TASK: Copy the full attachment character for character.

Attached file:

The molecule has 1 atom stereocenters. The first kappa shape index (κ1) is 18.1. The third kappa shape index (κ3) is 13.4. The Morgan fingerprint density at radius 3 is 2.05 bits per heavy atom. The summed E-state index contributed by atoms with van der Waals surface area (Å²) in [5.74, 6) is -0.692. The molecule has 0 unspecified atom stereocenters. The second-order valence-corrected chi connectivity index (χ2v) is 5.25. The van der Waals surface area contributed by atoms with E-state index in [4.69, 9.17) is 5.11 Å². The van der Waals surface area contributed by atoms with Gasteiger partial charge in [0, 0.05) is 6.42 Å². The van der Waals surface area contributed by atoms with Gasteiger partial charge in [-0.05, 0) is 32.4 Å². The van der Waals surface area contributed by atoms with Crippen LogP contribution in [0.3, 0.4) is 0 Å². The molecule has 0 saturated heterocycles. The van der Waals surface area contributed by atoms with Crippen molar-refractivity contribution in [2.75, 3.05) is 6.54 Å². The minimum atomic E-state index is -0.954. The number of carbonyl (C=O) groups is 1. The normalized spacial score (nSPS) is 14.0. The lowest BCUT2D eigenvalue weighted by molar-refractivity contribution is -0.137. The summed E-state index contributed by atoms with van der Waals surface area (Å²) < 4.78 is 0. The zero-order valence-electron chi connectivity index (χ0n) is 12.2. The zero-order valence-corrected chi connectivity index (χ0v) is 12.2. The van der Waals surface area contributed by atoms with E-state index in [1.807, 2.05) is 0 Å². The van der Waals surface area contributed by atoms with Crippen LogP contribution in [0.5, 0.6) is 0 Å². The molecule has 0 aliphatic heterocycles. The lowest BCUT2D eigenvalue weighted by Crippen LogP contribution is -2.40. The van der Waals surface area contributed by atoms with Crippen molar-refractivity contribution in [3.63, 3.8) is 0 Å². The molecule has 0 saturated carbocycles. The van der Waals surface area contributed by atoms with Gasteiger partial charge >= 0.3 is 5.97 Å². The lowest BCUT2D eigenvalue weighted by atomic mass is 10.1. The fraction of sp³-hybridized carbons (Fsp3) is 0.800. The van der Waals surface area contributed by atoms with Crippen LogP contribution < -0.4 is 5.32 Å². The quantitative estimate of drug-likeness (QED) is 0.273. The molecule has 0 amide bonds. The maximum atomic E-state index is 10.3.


The molecule has 1 atom stereocenters. The first kappa shape index (κ1) is 18.1. The third kappa shape index (κ3) is 13.4. The Morgan fingerprint density at radius 3 is 2.05 bits per heavy atom. The summed E-state index contributed by atoms with van der Waals surface area (Å²) in [5.74, 6) is -0.692. The molecule has 0 unspecified atom stereocenters. The second-order valence-corrected chi connectivity index (χ2v) is 5.25. The van der Waals surface area contributed by atoms with E-state index in [4.69, 9.17) is 5.11 Å². The van der Waals surface area contributed by atoms with Gasteiger partial charge in [0, 0.05) is 6.42 Å². The van der Waals surface area contributed by atoms with Gasteiger partial charge in [-0.05, 0) is 32.4 Å². The van der Waals surface area contributed by atoms with Crippen LogP contribution in [0.3, 0.4) is 0 Å². The molecule has 0 saturated heterocycles. The van der Waals surface area contributed by atoms with Crippen molar-refractivity contribution in [2.75, 3.05) is 6.54 Å². The minimum atomic E-state index is -0.954. The number of carbonyl (C=O) groups is 1. The normalized spacial score (nSPS) is 14.0. The lowest BCUT2D eigenvalue weighted by molar-refractivity contribution is -0.137. The summed E-state index contributed by atoms with van der Waals surface area (Å²) < 4.78 is 0. The zero-order valence-electron chi connectivity index (χ0n) is 12.2. The zero-order valence-corrected chi connectivity index (χ0v) is 12.2. The van der Waals surface area contributed by atoms with E-state index in [1.807, 2.05) is 0 Å². The van der Waals surface area contributed by atoms with Crippen LogP contribution in [0.5, 0.6) is 0 Å². The molecule has 0 aliphatic heterocycles. The lowest BCUT2D eigenvalue weighted by Crippen LogP contribution is -2.40. The van der Waals surface area contributed by atoms with Crippen molar-refractivity contribution in [3.63, 3.8) is 0 Å². The molecule has 0 saturated carbocycles. The van der Waals surface area contributed by atoms with Gasteiger partial charge >= 0.3 is 5.97 Å². The lowest BCUT2D eigenvalue weighted by atomic mass is 10.1. The fraction of sp³-hybridized carbons (Fsp3) is 0.800. The van der Waals surface area contributed by atoms with Crippen LogP contribution < -0.4 is 5.32 Å². The quantitative estimate of drug-likeness (QED) is 0.273. The molecule has 0 amide bonds. The maximum atomic E-state index is 10.3.